Don't Unplug The Profit Motive

The shocking greed of a few corporate officials has recently rocked the faith in our economic system. Some investors are even questioning their own personal motives for where they put their money.

Columns From: 10/1/2002 Modern Machine Shop, ,

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Mark Albert

Mark has been writing his Mark: My Word column every month since January, 1981.

The shocking greed of a few corporate officials has recently rocked the faith in our economic system. Some investors are even questioning their own personal motives for where they put their money. They see that their own lust for gain may not have been all that different from that which drove top executives to commit fraud and thievery. It seems that the profit motive itself is at the root of all this corruption. Anything to make a buck!

This is very foggy thinking. Consider this comparison:

The power of the profit motive is a lot like the power of electricity. Electricity drives our machine tools, lights our shops and factories, and runs our computers. Until we discovered the nature of electricity only a few centuries ago, however, our encounters with this form of energy were random, mystifying and dangerous. It was best known in its most violent and deadly natural manifestation, the lightning bolt. Today, controlled and put to use, electricity makes our modern civilization possible.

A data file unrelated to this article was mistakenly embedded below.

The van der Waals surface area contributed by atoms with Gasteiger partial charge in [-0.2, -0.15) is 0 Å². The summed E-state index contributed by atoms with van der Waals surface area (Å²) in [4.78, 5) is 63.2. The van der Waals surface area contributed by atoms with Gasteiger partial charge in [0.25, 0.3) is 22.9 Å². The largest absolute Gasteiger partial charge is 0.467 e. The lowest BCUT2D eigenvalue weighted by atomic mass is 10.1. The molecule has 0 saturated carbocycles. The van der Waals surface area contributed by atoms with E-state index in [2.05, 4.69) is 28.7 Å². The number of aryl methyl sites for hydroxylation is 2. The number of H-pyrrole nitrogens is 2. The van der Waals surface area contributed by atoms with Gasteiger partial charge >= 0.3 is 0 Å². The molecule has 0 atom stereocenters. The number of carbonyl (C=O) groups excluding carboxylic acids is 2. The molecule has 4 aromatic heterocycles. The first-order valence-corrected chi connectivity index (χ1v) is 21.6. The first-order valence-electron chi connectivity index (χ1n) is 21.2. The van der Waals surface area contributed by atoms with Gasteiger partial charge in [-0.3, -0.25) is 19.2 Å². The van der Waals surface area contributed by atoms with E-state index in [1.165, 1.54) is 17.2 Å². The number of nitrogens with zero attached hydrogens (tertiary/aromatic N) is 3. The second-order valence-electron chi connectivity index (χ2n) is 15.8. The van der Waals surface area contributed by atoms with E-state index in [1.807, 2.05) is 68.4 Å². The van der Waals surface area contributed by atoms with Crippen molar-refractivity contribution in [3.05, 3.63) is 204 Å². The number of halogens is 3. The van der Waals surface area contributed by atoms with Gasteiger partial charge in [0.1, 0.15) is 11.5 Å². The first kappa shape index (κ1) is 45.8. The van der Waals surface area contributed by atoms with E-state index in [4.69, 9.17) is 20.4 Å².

The profit motive can be an equally mysterious but pervasive form of energy. It does indeed power our economy. The profit motive is the pressure that self-interest applies to human action and choice, especially those regarding exchanges made in the marketplace. It is a force that inspires investors to fund the invention of new products and bring them to market. These goods compete with those from other such companies. Consumers, intent on advancing their own self interest, reward the company offering the best value. This is free enterprise in a nutshell.

Both electricity and the profit motive have the potential for much benefit or much harm. It all depends on how well we understand and control these forces. Electricity can be mishandled, leading to accidents or injury, but that does not mean we should ban it. The mishandling is at fault. Likewise, for the sake of profit, some people have mistreated themselves or others, often to heinous and criminal proportions. That does not mean that the profit motive is wrong or evil. It's the excessiveness that is to be condemned.

Believing that our economic system is based on greed is as illogical as believing that a toaster operates on lightning.

Free enterprise is still the best way to handle the profit motive so that it maximizes efficiency and minimizes human want in a climate of tolerance and personal freedom. Just as we will continue to learn safer and more effective ways to apply electricity, we will also continue to develop better ways to regulate and safeguard our economic system.

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